Eagle Ford, Dallas County, Texas

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Eagle Ford School, 3rd Grade photo, 1946-47

(Updated July 23, 2004)

Real Estate Transfers.

     Recorded during the past two weeks. Reported by Jones & Murphy, land agents, office No. 715 Main street, opposite the St. George hotel:
     James Horton and P. M. Newton to B. Lavois, lot 10, block 17, in the town of Eagle Ford, for $40.

- March 23, 1880, Dallas Daily Times Herald, p. 8, col. 2.
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Gillespie and Work's
City and County Directory,

6 Miles west of Dallas, on Texas & Pacific Railway.
B. L

Precinct Officers.
Pryor, A. G., constable.

Castor, Jacob

Lavois, B.

Luck, W. M. & Son.

Allen, Abraham
Bond, L. W.
Brook, W. H.
Cockrell, Lee
Cowand, B. L.
Castor, Jacob
Cockrell, Wesley.
Cockrell, Ellis.
Girard, J. J.
Girard, Jno. F.
Guillemett, A.
Horton, Frank.
Horton, N. E.
Horton, Jas.
Lacey, D. A.
Loupot, Jno.
Lindsey, D. G.
Moore, H. M.
Mitchell, W. A. J.
Pemberton, A.
Rhodes, J. M.
Rhodes, J. H.
Royer, Jos.
Sauterre [Santerre], E.
Scripture, R. M.
Sauterre [Santerre], F.
Sauterre [Santerre], G.
Scott, Jack.

Allen, J. O.
Allen, J. F.
Andrews, Wm.
Alston, G. M.
Dill, M. C.
Lynch, J. A.


Dallas County-Sou. Div. T. & P. Ry.

Population about 200. Six miles from Dallas court house, its express and banking town, 227 from Texarkana, and 26 from Fort Worth by rail. Ship direct. Has one grist mill operated by power from Trinity river, one steam gin and two schools. Exports cattle. Daily mail by rail. Bruno Larvis, P. M.

Cooper, Miss Emma, teacher
Larvis, Bruno, genl store
Lively, I. R., lumber
Livley, M. C., teacher

Source: R. L. Polk & Co.'s Texas State Gazeteer and
Business Directory for 1882-1883, p. 369.


EAGLE FORD. A postoffice on the E. div. M. P. Ry, in Dallas county, 220 miles northeast of Austin and 6 west of Dallas, the county seat and nearest banking point. It contains a grist mill, a cotton gin, and 2 schools. Livestock is shipped. Population, 50. Mail, daily.

Lavois, B., general store.

Source: R. L. Polk & Co.'s Texas State Gazeteer and
Business Directory for 1884-1885, p. 305.


EAGLE FORD. A postoffice on the T. & P. Ry, in Dallas county, 220 miles northeast of Austin and 6 miles west of Dallas, the county seat and nearest banking point. It contains a grist mill, a church and a school. Population, 50. Tel. W. U. Exp., Pacific. S. G. Logsdon, postmaster.

Bowens, Ed & Co., general store.
Lavoise, F. D., general store.
Logsdon, S. G., Railroad, Express and Tel Agent.
Luck, J. E., general store.

Source: R. L. Polk & Co.'s Texas State Gazeteer and
Business Directory for 1889-1890, p. 424.

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Eagle Ford Stirred From Centre to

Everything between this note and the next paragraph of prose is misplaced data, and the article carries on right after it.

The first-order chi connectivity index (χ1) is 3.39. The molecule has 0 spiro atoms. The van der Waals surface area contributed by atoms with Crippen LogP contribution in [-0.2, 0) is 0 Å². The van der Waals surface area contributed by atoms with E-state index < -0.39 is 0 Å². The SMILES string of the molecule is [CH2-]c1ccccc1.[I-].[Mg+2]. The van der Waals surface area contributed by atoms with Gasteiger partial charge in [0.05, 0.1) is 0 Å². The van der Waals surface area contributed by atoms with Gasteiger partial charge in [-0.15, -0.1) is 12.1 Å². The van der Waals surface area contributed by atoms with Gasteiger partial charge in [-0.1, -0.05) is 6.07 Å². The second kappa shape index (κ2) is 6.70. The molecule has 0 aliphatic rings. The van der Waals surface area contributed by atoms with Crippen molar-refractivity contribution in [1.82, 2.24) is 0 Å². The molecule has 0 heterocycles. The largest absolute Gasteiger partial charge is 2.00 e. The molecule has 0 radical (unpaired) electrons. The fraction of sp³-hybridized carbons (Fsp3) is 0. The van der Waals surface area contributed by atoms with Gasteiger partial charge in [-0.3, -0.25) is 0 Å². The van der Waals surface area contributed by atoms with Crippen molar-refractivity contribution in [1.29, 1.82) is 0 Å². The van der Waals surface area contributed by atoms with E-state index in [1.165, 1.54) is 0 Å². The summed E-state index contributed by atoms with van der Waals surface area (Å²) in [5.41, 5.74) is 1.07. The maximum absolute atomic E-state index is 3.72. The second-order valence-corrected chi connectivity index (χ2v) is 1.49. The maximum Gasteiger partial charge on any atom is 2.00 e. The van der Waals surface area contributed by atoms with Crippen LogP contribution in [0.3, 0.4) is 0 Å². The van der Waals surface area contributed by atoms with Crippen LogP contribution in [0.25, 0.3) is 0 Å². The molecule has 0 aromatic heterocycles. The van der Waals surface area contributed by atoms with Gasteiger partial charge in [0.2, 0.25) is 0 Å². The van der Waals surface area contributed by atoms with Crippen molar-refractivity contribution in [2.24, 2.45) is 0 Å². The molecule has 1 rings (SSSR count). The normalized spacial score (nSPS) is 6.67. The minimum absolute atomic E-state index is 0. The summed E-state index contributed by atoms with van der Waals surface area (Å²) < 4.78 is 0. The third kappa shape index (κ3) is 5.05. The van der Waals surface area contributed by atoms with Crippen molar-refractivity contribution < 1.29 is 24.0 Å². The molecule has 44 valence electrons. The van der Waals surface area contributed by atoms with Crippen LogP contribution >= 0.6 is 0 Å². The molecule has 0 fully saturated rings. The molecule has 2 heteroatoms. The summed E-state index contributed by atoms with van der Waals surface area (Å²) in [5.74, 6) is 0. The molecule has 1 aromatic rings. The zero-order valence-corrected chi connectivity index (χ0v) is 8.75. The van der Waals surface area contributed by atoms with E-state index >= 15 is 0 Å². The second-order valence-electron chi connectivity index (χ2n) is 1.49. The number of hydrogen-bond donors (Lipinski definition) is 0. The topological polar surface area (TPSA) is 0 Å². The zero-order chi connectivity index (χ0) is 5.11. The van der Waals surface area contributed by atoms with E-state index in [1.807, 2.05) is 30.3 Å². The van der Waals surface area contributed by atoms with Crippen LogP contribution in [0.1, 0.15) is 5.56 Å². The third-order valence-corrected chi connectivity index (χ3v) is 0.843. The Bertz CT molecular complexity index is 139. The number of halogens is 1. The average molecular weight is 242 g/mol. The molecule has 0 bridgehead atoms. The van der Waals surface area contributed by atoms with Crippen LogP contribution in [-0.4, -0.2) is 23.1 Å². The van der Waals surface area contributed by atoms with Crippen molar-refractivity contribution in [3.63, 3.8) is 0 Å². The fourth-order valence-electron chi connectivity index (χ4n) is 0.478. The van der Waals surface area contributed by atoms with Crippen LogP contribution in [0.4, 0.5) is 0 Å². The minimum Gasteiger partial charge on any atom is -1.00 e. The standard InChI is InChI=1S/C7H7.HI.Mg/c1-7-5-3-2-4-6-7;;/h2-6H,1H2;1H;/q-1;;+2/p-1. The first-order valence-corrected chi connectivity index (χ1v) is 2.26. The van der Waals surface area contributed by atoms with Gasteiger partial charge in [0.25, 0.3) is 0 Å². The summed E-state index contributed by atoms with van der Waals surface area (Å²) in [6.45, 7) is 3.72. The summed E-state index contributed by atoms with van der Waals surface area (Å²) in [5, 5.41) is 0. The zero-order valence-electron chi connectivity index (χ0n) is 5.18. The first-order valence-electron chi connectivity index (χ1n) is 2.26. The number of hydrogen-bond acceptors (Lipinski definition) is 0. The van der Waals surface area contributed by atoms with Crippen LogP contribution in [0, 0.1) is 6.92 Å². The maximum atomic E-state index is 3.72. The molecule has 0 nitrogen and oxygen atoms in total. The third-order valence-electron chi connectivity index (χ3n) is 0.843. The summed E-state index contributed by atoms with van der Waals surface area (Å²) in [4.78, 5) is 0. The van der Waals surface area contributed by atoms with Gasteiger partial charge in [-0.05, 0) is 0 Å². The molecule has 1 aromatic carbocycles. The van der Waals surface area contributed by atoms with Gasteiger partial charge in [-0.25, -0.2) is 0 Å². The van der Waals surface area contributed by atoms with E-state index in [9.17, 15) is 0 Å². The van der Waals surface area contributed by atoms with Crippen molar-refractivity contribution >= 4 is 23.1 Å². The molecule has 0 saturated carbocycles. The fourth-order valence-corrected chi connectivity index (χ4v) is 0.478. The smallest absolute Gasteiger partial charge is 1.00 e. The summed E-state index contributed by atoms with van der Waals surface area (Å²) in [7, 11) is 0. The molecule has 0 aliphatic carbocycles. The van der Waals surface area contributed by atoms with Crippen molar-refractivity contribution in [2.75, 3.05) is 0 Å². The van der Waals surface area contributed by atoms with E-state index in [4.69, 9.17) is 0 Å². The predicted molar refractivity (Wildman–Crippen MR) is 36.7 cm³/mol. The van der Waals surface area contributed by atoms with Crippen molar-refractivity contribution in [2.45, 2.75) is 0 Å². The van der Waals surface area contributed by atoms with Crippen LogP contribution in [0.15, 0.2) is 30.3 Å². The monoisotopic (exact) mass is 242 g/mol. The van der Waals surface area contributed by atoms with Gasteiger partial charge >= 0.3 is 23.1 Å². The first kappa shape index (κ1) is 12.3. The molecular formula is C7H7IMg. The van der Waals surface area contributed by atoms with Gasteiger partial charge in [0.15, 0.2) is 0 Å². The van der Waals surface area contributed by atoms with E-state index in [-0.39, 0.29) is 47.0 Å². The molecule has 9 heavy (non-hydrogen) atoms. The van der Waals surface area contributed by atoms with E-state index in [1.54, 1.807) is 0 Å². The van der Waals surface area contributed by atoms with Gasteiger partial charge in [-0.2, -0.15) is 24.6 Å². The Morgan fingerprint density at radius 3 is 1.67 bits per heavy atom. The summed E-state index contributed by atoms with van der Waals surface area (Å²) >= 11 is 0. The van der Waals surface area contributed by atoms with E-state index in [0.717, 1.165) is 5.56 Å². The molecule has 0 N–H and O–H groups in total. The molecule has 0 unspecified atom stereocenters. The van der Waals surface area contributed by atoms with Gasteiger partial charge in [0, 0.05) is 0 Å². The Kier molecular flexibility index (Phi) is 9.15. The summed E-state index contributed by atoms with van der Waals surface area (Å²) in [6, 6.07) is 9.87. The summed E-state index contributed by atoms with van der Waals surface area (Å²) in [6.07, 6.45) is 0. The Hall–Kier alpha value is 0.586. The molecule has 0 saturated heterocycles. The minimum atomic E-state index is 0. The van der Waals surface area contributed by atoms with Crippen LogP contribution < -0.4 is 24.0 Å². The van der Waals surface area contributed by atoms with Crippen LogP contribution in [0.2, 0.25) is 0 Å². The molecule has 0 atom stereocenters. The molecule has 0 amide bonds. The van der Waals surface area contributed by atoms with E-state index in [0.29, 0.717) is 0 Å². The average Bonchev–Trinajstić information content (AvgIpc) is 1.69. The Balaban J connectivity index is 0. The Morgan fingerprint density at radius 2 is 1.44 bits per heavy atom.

Circumference Over It.

     The building from which the colored smallpox patient was moved yesterday was burned down late in the afternoon under the special supervision of Mayor Connor and Alderman Rowley. It was a frame shanty located two doors east of the colored church on Young street, and was valued at $25.
     Eagle Ford, four miles west of the city, became very panicky last night over the appearance of several negroes who arrived on the train and took up their habitations in the most populous portion of the little burg. The first to arrive was a negro woman and her two children, who stated that she was fresh from Dallas, and that the authorities had just sent her sister and two children to the pest house because she had a case of smallpox. This statement almost paralyzed the inhabitants, who went to work and had the woman shipped back to Dallas. Arriving here, she found the shanty burned to ashes, and gathering a number of her sympathizers and relatives, they all went over to Eagle Ford and established themselves there during the night. The news of their arrival had been broken in every household in the place before breakfast, and when a delegation of angry citizens made demonstrations towards driving the unwelcome emigrants from the place, they refused to go.
     Mr. John Lucks, the station agent, was then dispatched to the city on the morning train. He reported the case to the authorities and desired on behalf of the community that some wise disposition be made of the colored arrivals who, it was thought, had been exposed to the disease.
     As a simple and effective preventive in the absence of anything better, is recommended the use of pure apple vinegar. The faces, necks, chests and stomachs of the suspects should be bathed in it, they should rinse their mouths with it and keep it in plates in each room where it will evaporate. It is said to be an unfailing preventative in small pox epidemics.

- February 14, 1889, Dallas Daily Times Herald, p. 5, col. 1.
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Real Estate Transfers.

     Frankie E. Newton and Ernest E. Newton, lots 8 and 9, block 16, Eagle Ford, $7.

- December 20, 1890, Dallas Daily Times Herald, p. 4, col. 4.
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     The Commissioners' Court paid honor to one of its own members, Vernon Singleton, Monday morning, when it changed the name of the Eagle Ford Road to Singleton Boulevard.
     It took this action after a petition bearing the names of about 200 property owners, along, and in the vicinity of that thoroughfare, had presented a petition requesting it.
     Reason assigned for the change was that certain conditions in the neighborhood, over which the property owners had no power to prevent, have been cleaned up and the road improved, largely through the efforts of Commissioner Singleton.

- December 8, 1941, Dallas Daily Times Herald, Sec. I, p. 16, col. 2.
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